With Reshiram & Charizard-GX taking all the headlines from the recent Unbroken Bonds Pokémon TCG set, nobody was expecting everyone's favourite Gen 1 fire powerhouse to receive even more GX cards so quickly! Lets take a look at these newest additions to the ever-growing Zard library!
Multiple retailers recently confirmed that our 2019 autumn mini set, Hidden Fates, would be at last the English answer to Japan's popular GX Ultra Shiny set, which contains close to 80 Sun & Moon Pokémon cards, both normal and GX, in their shiny versions.
Like with Dragon Majesty and Shining Legends before it, Hidden Fates booster packs will only be available from special sealed products, with one of the first being a trio of classic style Pokémon TCG tins (retailing at around $20 USD each) featuring Gyarados-GX, Raichu-GX, and yet another Charizard-GX!
Alongside the other two promos, the Charizard-GX card inside the tin will feature a different art from the one recently released “Family Box” Set in Japan, but we presume it will have the same card text. We still don't know yet whether we will be getting the Japanese art seen above as an English card.
We don't know yet whether the shiny Charizard-GX (reprint of the Burning Shadows Charizard-GX) will be included in Hidden Fates boosters, but with the tins including four of these packs, just imagine yourself buying the Charizard tin and then pulling one! Due to the likely HUGE size of Hidden Fates, and the popularity of Charizard, don't expect the shiny Charizard-GX to be cheap!
The most recent new Charizard card to be announced is Charizard & Braixen-GX from Japan's July set SM11a Remix Bout. Nobody even expected us to get yet another Charizard-GX card so soon, never mind a new Tag Team card, also featuring XY's stage one foxy fire Pokémon; Braixen.
Alongside Blastoise & Piplup-GX and Venusaur & Snivy-GX (both yet to be officially confirmed), Remix Bout seems to be another huge nostalgia trip set, seemingly going with a theme of combining popular starter Pokémon from multiple generations. I know Piplup is popular, but I was surprised to see Snivy and Braixen featured over more prominent starter-line Pokémon such as Sceptile and Cyndaquil.
We don't have an official set list yet, but as its a Japanese “sub set” containing only 64 cards, Charizard & Braixen-GX (translation below) and the other two GX's will be the main focus on the set. It wouldn't surprise me to see them also get full art, alternate art and hyper (rainbow) rare versions in the same set.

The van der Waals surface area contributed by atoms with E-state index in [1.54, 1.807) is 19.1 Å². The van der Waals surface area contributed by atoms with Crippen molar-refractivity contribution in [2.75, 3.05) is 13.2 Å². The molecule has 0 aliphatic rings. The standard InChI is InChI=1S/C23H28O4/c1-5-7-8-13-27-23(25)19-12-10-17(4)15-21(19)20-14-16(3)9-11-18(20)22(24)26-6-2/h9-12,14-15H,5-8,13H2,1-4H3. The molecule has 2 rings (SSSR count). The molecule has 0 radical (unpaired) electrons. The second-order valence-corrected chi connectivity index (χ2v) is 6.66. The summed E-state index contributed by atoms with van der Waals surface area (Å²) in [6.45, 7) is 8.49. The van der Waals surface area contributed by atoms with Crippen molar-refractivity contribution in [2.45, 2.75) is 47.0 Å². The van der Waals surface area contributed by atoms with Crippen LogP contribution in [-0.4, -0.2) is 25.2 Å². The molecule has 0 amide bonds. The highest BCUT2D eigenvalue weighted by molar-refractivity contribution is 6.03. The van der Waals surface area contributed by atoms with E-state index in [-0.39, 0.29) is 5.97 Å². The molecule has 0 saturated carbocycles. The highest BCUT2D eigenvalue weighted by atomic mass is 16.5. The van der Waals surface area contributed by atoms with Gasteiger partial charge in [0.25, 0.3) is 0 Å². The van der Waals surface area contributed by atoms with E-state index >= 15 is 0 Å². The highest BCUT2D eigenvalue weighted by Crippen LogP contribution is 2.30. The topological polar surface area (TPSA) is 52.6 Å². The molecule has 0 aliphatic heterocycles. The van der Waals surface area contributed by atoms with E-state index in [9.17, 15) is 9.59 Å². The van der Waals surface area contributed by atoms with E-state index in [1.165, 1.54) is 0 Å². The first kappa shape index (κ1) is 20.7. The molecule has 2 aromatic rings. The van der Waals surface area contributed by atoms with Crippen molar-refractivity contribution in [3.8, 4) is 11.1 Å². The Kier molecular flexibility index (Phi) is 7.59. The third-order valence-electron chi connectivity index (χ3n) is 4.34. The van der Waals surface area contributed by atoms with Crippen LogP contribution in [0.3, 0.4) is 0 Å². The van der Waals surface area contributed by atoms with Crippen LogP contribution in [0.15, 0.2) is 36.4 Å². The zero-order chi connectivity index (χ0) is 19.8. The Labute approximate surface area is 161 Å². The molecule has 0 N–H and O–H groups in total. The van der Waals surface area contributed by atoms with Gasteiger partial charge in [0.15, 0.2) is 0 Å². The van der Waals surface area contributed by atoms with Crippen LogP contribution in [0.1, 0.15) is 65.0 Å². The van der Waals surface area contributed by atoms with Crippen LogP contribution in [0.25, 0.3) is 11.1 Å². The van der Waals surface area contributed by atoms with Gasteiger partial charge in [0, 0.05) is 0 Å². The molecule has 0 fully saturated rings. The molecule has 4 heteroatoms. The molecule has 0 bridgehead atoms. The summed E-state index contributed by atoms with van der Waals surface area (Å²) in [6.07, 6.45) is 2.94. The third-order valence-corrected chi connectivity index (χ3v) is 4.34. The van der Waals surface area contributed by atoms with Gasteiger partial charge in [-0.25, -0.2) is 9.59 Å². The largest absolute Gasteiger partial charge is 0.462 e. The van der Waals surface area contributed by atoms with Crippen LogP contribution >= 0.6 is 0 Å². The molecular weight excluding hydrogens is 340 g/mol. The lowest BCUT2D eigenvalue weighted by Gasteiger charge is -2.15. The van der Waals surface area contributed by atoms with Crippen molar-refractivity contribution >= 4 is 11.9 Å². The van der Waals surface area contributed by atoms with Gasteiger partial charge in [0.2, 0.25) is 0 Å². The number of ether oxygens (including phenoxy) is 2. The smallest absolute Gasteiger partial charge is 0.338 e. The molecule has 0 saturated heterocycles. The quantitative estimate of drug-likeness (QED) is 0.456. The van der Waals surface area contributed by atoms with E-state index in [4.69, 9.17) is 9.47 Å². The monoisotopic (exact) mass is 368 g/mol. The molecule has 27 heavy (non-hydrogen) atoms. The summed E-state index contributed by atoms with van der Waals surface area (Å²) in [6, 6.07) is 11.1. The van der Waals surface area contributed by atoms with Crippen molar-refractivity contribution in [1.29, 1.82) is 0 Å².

With those, and the ones mentioned above, will bring the tally of English-language GX cards that feature Charizard to a whopping 14, far more than any other Pokémon from the Sun & Moon era. This eclipses the 11 (roughly, not including reprints with the same art) different Charizard-EX cards we got in the XY era ,with still at least 2-3 more Japanese sets to come before we get our first Sword and Shield cards. What makes this even more staggering is that Charizard had TWO different Mega forms in the XY era which count towards that tally also!
The main reason for the influx of Charizards over the past few months (and upcoming months) is likely due to financial reasons. Putting Charizard (and to a certain extent, Blastoise and Venusaur) in a set will guarantee high sales from collectors and casual players, regardless if the cards are competitively viable for tournaments or not.
Pokémon Japan is likely wanting to avoid repeats of printing sets that prominently feature newer, or middle-generation Pokémon, due to the influx of casual collectors that started (or resumed collecting) in recent years since Pokémon GO and Let's Go, Eevee! & Let's Go, Pikachu! were released for mobile devices and Nintendo Switch respectively.
I think there's one thing we can all agree on, Charizard fan, player, or something in between the two, we definitely don't want to see sets like Crimson Invasion again in the future! I for one welcome our Charizard overlords!
Stephen Kent – Ludkins Pro Player
Charizard & Braixen-GX – Fire – HP270
Basic Pokemon (TAG TEAM)
[F][F][F][C] Shiny Flare: 180 damage. You may search your deck for up to 3 cards and put them into your hand. Then, shuffle your deck.
[F]+ Crimson Flame Pillar GX: Attach 5 basic Energy cards from your discard pile to your Pokemon in any way you like. If this Pokemon has at least 1 extra Energy attached to it (in addition to this attack’s cost), your opponent’s Active Pokemon is now Poisoned and Confused. (You can’t use more than 1 GX attack in a game.)